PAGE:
Government


  GASB issued a statement that incorporates the hierarchy of GAAP for state and local governments into GASB’s authoritative literature. GASB Statement no. 55, The Hierarchy of Generally Accepted Accounting Principles for State and Local Governments, is intended to make it easier for preparers of state and local government financial statements to identify and apply the GAAP hierarchy. The statement also advances GASB’s effort to codify all GAAP for state and local governments so that they derive from a single source.

 

Prior to Statement no. 55, the GAAP hierarchy was contained in Statement on Auditing Standards (SAS) no. 69, The Meaning of Present Fairly in Conformity With Generally Accepted Accounting Principles, rather than in GASB’s authoritative literature. Statement no. 55 incorporates relevant portions of SAS no. 69 into the GASB literature without substantive change. Statement no. 55 is effective immediately.

 

To order a copy of the statement, go to www.gasb.org.

 

 

  GASB also issued an Invitation to Comment (ITC) on Pension Accounting and Financial Reporting to obtain feedback for a re-examination of pension accounting and financial reporting standards. The ITC addresses key issues related to pension accounting and financial reporting including the process on which pension accounting and financial reporting should focus; recognition of liabilities and expenses; measurement of unfunded pension obligations; the use of actuarial methods; and reporting by government employers in cost-sharing multiple-employer pension plans and reporting by pension plans themselves.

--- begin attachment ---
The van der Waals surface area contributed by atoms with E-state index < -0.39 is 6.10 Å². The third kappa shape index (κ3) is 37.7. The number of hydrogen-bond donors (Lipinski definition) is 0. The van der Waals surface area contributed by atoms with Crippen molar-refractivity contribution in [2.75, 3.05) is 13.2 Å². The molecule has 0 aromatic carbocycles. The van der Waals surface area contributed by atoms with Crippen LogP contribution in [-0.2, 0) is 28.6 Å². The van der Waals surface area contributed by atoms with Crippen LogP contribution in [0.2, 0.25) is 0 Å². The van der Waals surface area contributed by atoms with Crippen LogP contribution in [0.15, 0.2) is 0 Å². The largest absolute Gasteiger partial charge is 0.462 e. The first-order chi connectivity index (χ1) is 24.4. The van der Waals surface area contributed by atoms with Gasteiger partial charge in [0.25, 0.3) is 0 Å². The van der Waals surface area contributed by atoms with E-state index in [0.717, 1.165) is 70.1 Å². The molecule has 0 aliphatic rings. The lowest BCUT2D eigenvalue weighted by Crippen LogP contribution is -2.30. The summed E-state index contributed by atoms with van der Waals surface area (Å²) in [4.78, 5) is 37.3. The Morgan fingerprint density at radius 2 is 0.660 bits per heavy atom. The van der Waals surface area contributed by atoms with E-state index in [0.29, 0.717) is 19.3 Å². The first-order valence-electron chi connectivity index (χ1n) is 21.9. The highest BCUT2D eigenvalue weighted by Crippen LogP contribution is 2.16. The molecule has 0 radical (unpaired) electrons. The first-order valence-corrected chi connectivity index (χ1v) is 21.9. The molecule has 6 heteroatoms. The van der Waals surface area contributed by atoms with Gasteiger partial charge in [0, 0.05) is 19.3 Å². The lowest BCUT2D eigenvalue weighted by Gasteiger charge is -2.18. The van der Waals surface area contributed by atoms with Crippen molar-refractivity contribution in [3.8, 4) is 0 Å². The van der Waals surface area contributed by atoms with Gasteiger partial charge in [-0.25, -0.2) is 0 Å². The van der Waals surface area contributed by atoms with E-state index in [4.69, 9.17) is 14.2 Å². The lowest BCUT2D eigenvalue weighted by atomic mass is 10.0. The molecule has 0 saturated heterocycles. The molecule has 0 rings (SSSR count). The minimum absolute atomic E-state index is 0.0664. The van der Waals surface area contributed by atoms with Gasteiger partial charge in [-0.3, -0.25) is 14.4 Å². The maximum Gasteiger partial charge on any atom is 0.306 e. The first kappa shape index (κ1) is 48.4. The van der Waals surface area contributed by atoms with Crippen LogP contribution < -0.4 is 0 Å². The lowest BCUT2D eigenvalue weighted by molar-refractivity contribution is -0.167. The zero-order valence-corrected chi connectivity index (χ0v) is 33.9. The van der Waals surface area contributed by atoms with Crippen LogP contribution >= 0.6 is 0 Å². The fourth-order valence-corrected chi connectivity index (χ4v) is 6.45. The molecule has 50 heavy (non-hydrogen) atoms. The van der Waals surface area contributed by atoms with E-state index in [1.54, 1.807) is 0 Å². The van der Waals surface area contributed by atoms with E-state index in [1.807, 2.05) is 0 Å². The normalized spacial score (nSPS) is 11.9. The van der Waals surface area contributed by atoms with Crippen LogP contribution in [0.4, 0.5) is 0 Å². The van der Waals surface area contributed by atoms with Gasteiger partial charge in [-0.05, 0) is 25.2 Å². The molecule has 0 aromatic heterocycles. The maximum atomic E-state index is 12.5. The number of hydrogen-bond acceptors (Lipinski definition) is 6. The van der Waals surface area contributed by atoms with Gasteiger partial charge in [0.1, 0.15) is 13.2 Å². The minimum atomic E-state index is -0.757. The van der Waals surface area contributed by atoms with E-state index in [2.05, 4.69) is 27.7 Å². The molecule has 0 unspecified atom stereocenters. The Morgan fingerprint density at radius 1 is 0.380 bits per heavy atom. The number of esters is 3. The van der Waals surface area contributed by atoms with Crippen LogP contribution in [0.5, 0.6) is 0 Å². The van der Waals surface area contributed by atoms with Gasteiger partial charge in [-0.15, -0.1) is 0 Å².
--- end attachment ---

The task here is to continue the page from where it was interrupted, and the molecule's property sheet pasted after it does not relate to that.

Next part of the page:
Comments are requested by July 31. A public hearing on the ITC is scheduled for GASB’s regular meeting on Aug. 26 at 8:30 a.m. The ITC is available at www.gasb.org.

 

PODCAST

What’s next for potential CPA licensure changes

A new model proposed by NASBA and the AICPA is designed with an eye on the future for newly licensed CPAs. The AICPA's Carl Mayes, CPA, provides background on the project and a look ahead to 2020.

VIDEO

What RPA is and how it works

Robotic process automation is like an Excel macro that can work on multiple applications, says Danielle Supkis Cheek, CPA. RPA can complete routine, repetitive tasks such as data entry, freeing up employee time from lower-level chores.